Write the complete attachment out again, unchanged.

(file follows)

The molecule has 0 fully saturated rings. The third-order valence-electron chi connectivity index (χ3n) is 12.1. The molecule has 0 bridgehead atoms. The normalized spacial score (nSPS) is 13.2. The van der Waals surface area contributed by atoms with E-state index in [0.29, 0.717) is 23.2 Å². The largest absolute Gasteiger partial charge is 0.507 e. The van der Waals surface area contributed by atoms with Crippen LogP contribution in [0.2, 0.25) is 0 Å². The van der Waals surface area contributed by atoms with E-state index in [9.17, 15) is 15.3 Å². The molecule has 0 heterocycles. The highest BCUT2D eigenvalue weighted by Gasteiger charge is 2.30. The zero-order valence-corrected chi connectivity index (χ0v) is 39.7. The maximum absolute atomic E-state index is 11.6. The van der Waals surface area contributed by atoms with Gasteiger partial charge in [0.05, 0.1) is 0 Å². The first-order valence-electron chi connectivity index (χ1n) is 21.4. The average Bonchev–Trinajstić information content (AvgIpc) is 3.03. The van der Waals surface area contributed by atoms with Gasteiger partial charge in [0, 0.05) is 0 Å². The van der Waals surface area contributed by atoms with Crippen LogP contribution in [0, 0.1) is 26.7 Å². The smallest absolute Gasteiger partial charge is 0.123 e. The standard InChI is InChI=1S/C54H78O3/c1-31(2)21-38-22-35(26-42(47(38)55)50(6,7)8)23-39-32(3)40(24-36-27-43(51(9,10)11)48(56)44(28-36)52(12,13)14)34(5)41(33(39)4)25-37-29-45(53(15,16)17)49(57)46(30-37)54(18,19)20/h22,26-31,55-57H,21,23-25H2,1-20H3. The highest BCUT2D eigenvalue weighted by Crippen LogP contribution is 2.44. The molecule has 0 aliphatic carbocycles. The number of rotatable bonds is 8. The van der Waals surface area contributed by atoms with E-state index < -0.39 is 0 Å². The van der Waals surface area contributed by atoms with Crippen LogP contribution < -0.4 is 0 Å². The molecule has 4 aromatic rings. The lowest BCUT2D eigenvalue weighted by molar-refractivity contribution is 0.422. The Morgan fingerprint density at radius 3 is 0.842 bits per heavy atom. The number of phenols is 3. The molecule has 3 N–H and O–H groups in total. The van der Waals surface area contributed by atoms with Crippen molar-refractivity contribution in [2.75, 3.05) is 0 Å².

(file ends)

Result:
The molecule has 0 fully saturated rings. The third-order valence-electron chi connectivity index (χ3n) is 12.1. The molecule has 0 bridgehead atoms. The normalized spacial score (nSPS) is 13.2. The van der Waals surface area contributed by atoms with E-state index in [0.29, 0.717) is 23.2 Å². The largest absolute Gasteiger partial charge is 0.507 e. The van der Waals surface area contributed by atoms with Crippen LogP contribution in [0.2, 0.25) is 0 Å². The van der Waals surface area contributed by atoms with E-state index in [9.17, 15) is 15.3 Å². The molecule has 0 heterocycles. The highest BCUT2D eigenvalue weighted by Gasteiger charge is 2.30. The zero-order valence-corrected chi connectivity index (χ0v) is 39.7. The maximum absolute atomic E-state index is 11.6. The van der Waals surface area contributed by atoms with Gasteiger partial charge in [0.05, 0.1) is 0 Å². The first-order valence-electron chi connectivity index (χ1n) is 21.4. The average Bonchev–Trinajstić information content (AvgIpc) is 3.03. The van der Waals surface area contributed by atoms with Gasteiger partial charge in [0, 0.05) is 0 Å². The van der Waals surface area contributed by atoms with Crippen LogP contribution in [0, 0.1) is 26.7 Å². The smallest absolute Gasteiger partial charge is 0.123 e. The standard InChI is InChI=1S/C54H78O3/c1-31(2)21-38-22-35(26-42(47(38)55)50(6,7)8)23-39-32(3)40(24-36-27-43(51(9,10)11)48(56)44(28-36)52(12,13)14)34(5)41(33(39)4)25-37-29-45(53(15,16)17)49(57)46(30-37)54(18,19)20/h22,26-31,55-57H,21,23-25H2,1-20H3. The highest BCUT2D eigenvalue weighted by Crippen LogP contribution is 2.44. The molecule has 0 aliphatic carbocycles. The number of rotatable bonds is 8. The van der Waals surface area contributed by atoms with E-state index < -0.39 is 0 Å². The van der Waals surface area contributed by atoms with Crippen LogP contribution < -0.4 is 0 Å². The molecule has 4 aromatic rings. The lowest BCUT2D eigenvalue weighted by molar-refractivity contribution is 0.422. The Morgan fingerprint density at radius 3 is 0.842 bits per heavy atom. The number of phenols is 3. The molecule has 3 N–H and O–H groups in total. The van der Waals surface area contributed by atoms with Crippen molar-refractivity contribution in [2.75, 3.05) is 0 Å².